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Extremist Anti-LGBTQ+ Group Claims Anti-Catholic Sentiment in Ferndale

Church Militant org calls on city council to fly Sacred Heart flag during Pride Month

Jason A. Michael

Church Militant (CM), a conservative organization that operates a news website, is demanding that the Ferndale City Council allow a religious flag to be flown outside Ferndale City Hall during Pride Month. The group is accusing the Council of anti-Catholic discrimination, though it is not affiliated with the local Catholic Archdiocese or any other.

CM is registered as a 501(c)4 corporation. They are not a church and have no meeting place in the city. Further, CM has long been forbidden by the Archdiocese of Detroit from portraying itself as an official Catholic organization or, for that matter, even using the word Catholic to promote its activities. A letter from the Archdiocese to the group can still be found online.

“They are not a church,” said Oscar N. Renautt, a Ferndale resident. “They don't have a parish, there are no priests, there are no services. They have 501(c)4 status which is not a non-profit classification for churches.”

Despite this, several individuals connected to CM spoke out at the city council meeting alleging they had been discriminated against by the city for their anti-gay views. For what their website says was the third time, members asked the council to fly the Sacred Heart flag in June. June is, of course, Pride Month and the city traditionally flies the LGBTQ+ Pride flag during that time.

According to Angelus Press, which bills itself as the premier source of information on the Traditional Latin Mass and the practice of an integral Catholic Faith in today's world, the Sacred Heart flag is traditionally flown in June, which “follows the month dedicated to His Immaculate Mother, whose role ever remains to give Him to the world and lead men to the pierced side of Her divine son, in order that they be cleansed by the waters and fortified by the blood flowing therefrom.”

One CM member, who identified himself as only Jeff (no one speaking in favor of raising the Sacred Heart flag gave a last name), “implored the members to comment on the hate and discrimination coming from the ‘LGBT community against Catholics, Christians and conservatives,’” as reported by churchmilitant.com.

Renautt said that CM members know that the religious Sacred Heart flag cannot be flown in front of City Hall. “This cannot be implemented on the grounds that flying a flag on the flagpole is in fact a government speech, not private speech — and therefore the city must refuse any requests to fly non-secular flags on its flagpole,” he said.

The group has approached the council at least twice before on the issue. They use their continued rejection as a way to portray themselves as victims and drum up financial support.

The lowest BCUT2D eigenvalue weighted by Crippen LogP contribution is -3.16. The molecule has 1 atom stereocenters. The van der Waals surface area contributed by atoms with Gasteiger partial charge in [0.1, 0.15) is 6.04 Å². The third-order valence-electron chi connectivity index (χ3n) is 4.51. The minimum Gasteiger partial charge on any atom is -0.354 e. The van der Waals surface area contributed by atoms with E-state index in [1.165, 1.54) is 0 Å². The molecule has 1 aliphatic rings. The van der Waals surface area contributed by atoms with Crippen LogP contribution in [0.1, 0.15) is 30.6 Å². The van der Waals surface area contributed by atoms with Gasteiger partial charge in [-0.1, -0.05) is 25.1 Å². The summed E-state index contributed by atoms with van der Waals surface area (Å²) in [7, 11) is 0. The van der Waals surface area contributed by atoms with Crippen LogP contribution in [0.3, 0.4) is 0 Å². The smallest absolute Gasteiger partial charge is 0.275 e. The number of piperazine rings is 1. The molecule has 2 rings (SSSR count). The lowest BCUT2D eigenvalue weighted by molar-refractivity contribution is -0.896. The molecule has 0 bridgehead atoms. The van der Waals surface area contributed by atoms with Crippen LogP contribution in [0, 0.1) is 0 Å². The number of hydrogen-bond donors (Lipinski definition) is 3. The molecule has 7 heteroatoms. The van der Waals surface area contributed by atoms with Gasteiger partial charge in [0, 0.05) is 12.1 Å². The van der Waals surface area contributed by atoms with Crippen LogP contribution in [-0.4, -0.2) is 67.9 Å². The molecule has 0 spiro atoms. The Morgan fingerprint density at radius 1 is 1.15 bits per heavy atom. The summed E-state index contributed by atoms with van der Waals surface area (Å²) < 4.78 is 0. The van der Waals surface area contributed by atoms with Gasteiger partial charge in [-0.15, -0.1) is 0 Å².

“They are craving attention and [will] use any reactions from the community as justification of their martyrdom,” said Renautt.

CM points to a case in Boston, where the Supreme Court ruled in favor of a Christian activist who asked that the city fly a Christian flag. But in that case, it was shown that Boston had no real criteria for flying guest flags. In fact, the city had approved 284 consecutive applications to fly flags, including those of other nations, before it turned down a Christian flag. In a unanimous ruling, Justice Stephen Breyer wrote for the Supreme Court last year that "the city's lack of meaningful involvement in the selection of flags or the crafting of their messages leads us to classify the flag raisings as private, not government, speech — though nothing prevents Boston from changing its policies going forward."

Here, in Ferndale, things are different, according to Jay Kaplan, staff attorney for the ACLU of Michigan’s LGBT Project. “The City of Boston had sponsored an open forum allowing all kinds of flags to be flown,” Kaplan explained. “This has not been the case with the City of Ferndale, which did not create this open forum.”

Kaplan added that when the government is speaking for itself, the government may decide which views it wishes to express and that “the First Amendment does not demand airtime for all views.”

Still, Renautt said he fears CM may try to launch a lawsuit against the city. That is, he said, part of the reason he is speaking out. “We must educate our community about this group and what they stand for. They are not an oppressed religious group as they are trying to portray themselves. But they are agitators, instigators, a hate group that is spewing lies. They are a religious militia promoting violence.”

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